I’ll admit, historically, when picking out a book to read, I’ve gravitated more heavily towards the science-fiction genre.  It has been relatively recently that I’ve started to pick up more and more stories in the realm of fantasy.  My first foray into the genre was (and I’m sure countless others can say the same) Tolkien’s The Hobbit when I was young.  As an adult, and a more serious reader, I began delving into fantasy first through some of the bigger names such as George R. R. Martin and Patrick Rothfuss, and since then have discovered countless other works by lesser known authors.

While Terry Brooks is by no means a “lesser known author,” I wouldn’t go as far to say that he’s a household name (although possibly MTV’s The Shannara Chronicles may change that).  I initially picked up the first two books in Brooks’ Original Shannara Trilogy (The Sword of Shannara and The Elfstones of Shannara), however, on recommendation from a friend, I decided to forgo reading ‘Sword‘ and delved right into book two.  With that, reading through ‘Elfstones‘ felt like a solid introduction to the world of The Four Lands, and I personally felt as if there were no indication that I was missing out on much by skipping over its predecessor.

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As for my thoughts on ‘Elfstones,’ I can safely say that I enjoyed reading it.  Was it insightful, deep, enlightening, and/or meaningful in any way to me?  Definitely not – yet that doesn’t necessarily disqualify a book from being good.  By and large, ‘Elfstones‘ feels like a fairly standard fantasy adventure.  We have young reluctant heroes, a mysterious wizard who knows more than he lets on, a very black-and-white good vs. evil dynamic, elves, dwarves, and battles with an epic scale.  While it is easy to read through this and find several genre tropes throughout, Brooks has a knack for genuinely writing his characters and makes a point to give them an interesting world to explore.  Tropes aside, the world of the Four Lands has a few surprises and fascinating elements to explore, and the book’s looming threat of other-worldly demons brings an interesting – almost creepy – element to the dark, villainous forces we so often find in epic fantasy.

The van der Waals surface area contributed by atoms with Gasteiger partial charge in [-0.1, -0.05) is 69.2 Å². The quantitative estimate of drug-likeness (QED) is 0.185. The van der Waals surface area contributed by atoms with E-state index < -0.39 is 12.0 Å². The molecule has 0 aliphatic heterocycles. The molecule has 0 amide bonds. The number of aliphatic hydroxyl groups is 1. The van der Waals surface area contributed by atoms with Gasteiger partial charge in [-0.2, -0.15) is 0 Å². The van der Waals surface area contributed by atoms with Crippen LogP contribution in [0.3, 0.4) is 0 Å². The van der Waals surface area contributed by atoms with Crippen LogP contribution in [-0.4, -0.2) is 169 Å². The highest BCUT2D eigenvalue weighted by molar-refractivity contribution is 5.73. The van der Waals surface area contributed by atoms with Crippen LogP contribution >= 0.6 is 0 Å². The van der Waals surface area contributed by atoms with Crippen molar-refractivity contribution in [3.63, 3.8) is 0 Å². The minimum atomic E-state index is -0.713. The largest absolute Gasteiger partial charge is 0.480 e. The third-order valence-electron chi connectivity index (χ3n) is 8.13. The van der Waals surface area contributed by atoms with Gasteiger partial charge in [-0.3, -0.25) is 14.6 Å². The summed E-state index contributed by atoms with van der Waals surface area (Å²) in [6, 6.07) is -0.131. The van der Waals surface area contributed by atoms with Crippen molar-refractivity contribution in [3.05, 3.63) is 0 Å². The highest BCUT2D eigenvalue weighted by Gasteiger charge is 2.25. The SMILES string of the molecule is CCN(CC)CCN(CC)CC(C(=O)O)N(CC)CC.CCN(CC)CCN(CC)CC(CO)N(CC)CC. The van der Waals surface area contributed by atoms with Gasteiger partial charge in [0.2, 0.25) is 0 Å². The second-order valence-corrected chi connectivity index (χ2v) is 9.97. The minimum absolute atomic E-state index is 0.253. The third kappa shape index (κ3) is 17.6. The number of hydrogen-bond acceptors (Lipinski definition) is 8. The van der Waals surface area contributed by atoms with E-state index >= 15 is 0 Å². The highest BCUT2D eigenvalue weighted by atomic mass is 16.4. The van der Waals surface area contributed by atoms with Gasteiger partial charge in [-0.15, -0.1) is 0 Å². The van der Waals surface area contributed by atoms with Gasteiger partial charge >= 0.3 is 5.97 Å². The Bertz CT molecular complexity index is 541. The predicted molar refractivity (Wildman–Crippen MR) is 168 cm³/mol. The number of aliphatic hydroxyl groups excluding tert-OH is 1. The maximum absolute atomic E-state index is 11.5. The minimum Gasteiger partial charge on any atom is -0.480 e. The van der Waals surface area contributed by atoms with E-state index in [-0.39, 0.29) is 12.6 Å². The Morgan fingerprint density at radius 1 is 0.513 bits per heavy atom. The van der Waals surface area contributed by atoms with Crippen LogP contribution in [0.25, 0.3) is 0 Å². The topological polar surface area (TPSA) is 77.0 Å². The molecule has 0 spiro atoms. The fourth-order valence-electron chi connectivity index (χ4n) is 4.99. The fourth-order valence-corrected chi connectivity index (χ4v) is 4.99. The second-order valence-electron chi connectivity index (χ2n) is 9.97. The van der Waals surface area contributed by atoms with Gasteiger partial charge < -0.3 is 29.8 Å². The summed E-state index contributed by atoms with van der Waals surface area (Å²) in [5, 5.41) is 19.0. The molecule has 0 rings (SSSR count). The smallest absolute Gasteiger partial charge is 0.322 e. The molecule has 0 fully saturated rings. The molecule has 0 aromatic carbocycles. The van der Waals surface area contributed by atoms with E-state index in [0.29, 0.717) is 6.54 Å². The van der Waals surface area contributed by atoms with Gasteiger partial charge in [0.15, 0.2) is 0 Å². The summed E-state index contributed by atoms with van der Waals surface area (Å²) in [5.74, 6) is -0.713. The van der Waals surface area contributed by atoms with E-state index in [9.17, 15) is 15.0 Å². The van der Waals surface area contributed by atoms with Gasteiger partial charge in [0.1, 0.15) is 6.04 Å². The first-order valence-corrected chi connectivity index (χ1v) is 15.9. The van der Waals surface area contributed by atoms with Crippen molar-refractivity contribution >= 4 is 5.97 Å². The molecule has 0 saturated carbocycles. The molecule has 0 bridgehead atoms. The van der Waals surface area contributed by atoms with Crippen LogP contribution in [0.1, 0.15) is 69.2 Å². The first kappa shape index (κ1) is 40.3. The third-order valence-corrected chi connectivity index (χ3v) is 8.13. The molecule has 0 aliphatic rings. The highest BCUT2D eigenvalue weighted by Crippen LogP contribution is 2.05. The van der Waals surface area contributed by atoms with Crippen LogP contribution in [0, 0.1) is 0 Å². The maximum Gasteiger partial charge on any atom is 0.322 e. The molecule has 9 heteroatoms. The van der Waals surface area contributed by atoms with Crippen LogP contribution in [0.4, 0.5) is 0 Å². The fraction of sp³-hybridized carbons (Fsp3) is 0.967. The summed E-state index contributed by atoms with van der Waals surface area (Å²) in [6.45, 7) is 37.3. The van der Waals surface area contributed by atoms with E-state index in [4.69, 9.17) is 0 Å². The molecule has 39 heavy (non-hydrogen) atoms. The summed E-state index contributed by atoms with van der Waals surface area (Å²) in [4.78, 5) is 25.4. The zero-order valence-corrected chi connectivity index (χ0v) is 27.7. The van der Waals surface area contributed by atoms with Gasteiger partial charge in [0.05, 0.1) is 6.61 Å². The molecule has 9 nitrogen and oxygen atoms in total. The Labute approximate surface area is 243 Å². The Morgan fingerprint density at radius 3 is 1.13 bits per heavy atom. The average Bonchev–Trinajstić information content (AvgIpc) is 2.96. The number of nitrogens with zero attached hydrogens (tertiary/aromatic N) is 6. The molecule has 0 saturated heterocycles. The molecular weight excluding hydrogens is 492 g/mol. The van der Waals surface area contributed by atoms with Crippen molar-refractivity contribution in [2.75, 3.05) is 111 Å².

While this book, in my opinion, is by no means game-changing, I’m sure fans of the genre will find something to enjoy in the Four Lands and the greater world of Shannara.

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